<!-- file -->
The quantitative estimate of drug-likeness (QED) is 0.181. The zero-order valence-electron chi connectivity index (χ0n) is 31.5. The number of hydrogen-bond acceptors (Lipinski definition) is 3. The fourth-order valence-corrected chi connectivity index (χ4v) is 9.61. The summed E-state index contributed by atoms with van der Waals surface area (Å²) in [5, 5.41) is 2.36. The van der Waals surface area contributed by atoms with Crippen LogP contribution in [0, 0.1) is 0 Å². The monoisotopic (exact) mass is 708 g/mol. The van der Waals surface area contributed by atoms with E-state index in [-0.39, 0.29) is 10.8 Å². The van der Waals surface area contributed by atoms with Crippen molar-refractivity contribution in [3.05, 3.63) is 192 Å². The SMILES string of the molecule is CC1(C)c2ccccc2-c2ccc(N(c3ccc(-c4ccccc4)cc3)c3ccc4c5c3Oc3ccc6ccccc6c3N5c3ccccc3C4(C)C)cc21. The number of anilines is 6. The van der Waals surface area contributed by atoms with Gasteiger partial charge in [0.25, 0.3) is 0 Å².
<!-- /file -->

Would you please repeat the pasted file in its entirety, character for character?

The quantitative estimate of drug-likeness (QED) is 0.181. The zero-order valence-electron chi connectivity index (χ0n) is 31.5. The number of hydrogen-bond acceptors (Lipinski definition) is 3. The fourth-order valence-corrected chi connectivity index (χ4v) is 9.61. The summed E-state index contributed by atoms with van der Waals surface area (Å²) in [5, 5.41) is 2.36. The van der Waals surface area contributed by atoms with Crippen LogP contribution in [0, 0.1) is 0 Å². The monoisotopic (exact) mass is 708 g/mol. The van der Waals surface area contributed by atoms with E-state index in [-0.39, 0.29) is 10.8 Å². The van der Waals surface area contributed by atoms with Crippen molar-refractivity contribution in [3.05, 3.63) is 192 Å². The SMILES string of the molecule is CC1(C)c2ccccc2-c2ccc(N(c3ccc(-c4ccccc4)cc3)c3ccc4c5c3Oc3ccc6ccccc6c3N5c3ccccc3C4(C)C)cc21. The number of anilines is 6. The van der Waals surface area contributed by atoms with Gasteiger partial charge in [0.25, 0.3) is 0 Å².